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Nissan's 370Z loses its top

2010-06-04 09:14
Vehicle Specs
Manufacturer NISSAN
Model 370Z Roadster
Engine 3.7-litre V6
Power 245kW @ 7000rpm
Torque 363Nm @ 5200rpm
Transmission six-speed synchromatch manual or seven-speed automatic with paddle shifts
Zero To Hundred 5.5 seconds ; 5.8 seconds
Top Speed 250 km/h (limited)
Fuel Tank 72 l
Fuel Consumption 11.2 l/100 km; 10.9 l/100 km
Boot Size 140 litres
Steering speed-sensitive hydraulic power steering
ABS with EBD and brake assist
Airbags six
Tyres 19-inch forged aluminium alloys
Front Suspension double wishbone multi-link aluminium-alloy with stabiliser bar and strut bar
Rear Suspension independent multi-link aluminium-alloy with stabiliser bar, strut bar and aluminium-alloy sub frame
Service Intervals 15 000 km
Service Plan 3 year / 90 000km
Warranty 3 year / 90 000km
Rivals Audi TT Roadster; Porsche Boxster

Hailey Philander

The formula is simple. One engine, two transmission options, choose a colour (the white, arguably, is the prettiest) and away you go. If you need satnav, buy a clip-on model and save at least R30 000. You’d have to watch your DVDs from your couch at home, though…

The stylish Nissan 370Z Roadster is the second and final model in the Japanese manufacturer’s sports car range, and is a fitting match to the Coupe launched here in 2009.

Designed as a convertible model from the ground up (rather than a simple hack job with the Coupe’s roof), the new roadster is shorter, wider and lighter than the soft-top 350Z it replaces. Nissan adds this car is lighter than its predecessor, while being at least 60 kg lighter than the current coupe. The weight reduction is attributed mainly to the body construction, Nissan said, since the new car’s construction uses a generous mix of aluminium and other lightweight materials.

As it is a sports car that is meant to spend a fair amount of its life sans roof, the 370Z Roadster does with extra support in places such as the A pillars, door sills, and (very discreet) roll bar. It may be more rigid than its predecessor by only 4%, but its added safety goodies make for the same crash safety ratings as its hard top brother.

Roof, be gone!

What is not shared with the coupe is the folding roof that neatly drops away and out of sight. Nissan has dropped the PVC outfit for a cloth roof with double insulation to handle extreme temperatures and excessive noise. It is claimed to take 20 seconds to go from cooped in to free and should, according to Nissan, be good for operation at crawling speeds up to 5 km/h.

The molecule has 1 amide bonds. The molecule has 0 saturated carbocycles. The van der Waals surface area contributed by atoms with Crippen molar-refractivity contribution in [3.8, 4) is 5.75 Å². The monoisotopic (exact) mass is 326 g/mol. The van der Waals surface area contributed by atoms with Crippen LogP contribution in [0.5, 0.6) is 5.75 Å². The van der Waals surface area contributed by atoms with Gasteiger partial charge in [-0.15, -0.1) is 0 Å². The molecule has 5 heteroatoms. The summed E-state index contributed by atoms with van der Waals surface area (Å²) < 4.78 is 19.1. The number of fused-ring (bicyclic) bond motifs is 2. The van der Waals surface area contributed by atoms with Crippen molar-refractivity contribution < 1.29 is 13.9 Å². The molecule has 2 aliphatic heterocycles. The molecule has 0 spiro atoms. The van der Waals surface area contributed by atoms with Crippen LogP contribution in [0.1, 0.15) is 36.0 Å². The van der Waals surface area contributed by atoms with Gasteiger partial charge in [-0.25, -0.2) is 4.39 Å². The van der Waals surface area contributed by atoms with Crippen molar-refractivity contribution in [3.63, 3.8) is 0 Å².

A quick check showed the unit we drove had to be completely stationery before the roof would be released, but it could just be the luck of driving a unit with an unhappy roof. All the same, even 5km/h would make it impossible to drop the roof in peak hour traffic although true posers will be happy to know the roof can be popped remotely by using the key fob.

On the safety side, the 370Z Roadster comes with a full arsenal of safety kit shared with its sibling, although Nissan is particularly proud of the innovative side curtain airbags that are deployed from the door in the event of a crash. This feature is considered by Nissan as being among the first in this class.

Mechanically, the Roadster is identical to the Coupe, too, with power sourced from a mighty potent (and mighty entertaining) 3.7-litre V6. Power of 245 kW is on tap from a captivating 7 000 r/min and the peak torque of 363 Nm is available from 5 200 r/min. It comes standard with either a six-speed manual or seven-speed automatic, although only the auto was made available for the scenic Cape drive.

Aural pleasure

The engine sounds absolutely amazing and the seven-speed box with its nice, quick changes is quite assertive when gearing down, but these are precisely what makes it a fun-loving, free-spirited car. The ride quality is quite good and not all that choppy – for a drop-top, that is – on imperfect surfaces. Body flex is almost unnoticeable and that sickly crashing sensation often felt on less refined roadsters was appreciably missing.  The steering is a marvel requiring firm inputs but rewarding with crisp turn-in and accurate placement.

This Roadster is lots of fun although if you’re the fussy type there are a few things that could annoy you. The lack of reach adjustment for the steering column is one, as is the unsightly bee sting aerial placed right on the rump.

A clear glass wind deflector with a simple glazed Z is pure class, but this Z has quite a low roofline so there’s a lot of wind buffeting in the cabin in any event. Even at not-so-high speeds. However, the double insulation seems to work well at keeping wind and road roar down when the roof is popped back up.

Its price may seem a little dear at first, but this Roadster does come packed with kit including a limited slip diff, bi-xenon headlamps, a Bose audio system, leather interior and 19-inch alloys. The only option? A crazy Music Box infotainment system with satellite navigation is lifted from the hardcore GT-R  and includes a 9.3 GB hard drive capable of storing up to 3000 songs, iPod and Bluetooth connections, a DVD player (that can, of course, only be operated when the car is stationery) and a crystal-clear seven-inch VGA touch screen.

Service are required at 15 000 km intervals and all cars are sold with a three-year/100 000 km service plan.

370Z Roadster manual – R543 000
370Z Roadster manual with satnav – R564 000
370Z Roadster auto – R561 000
370Z Roadster auto with satnav – R582 000


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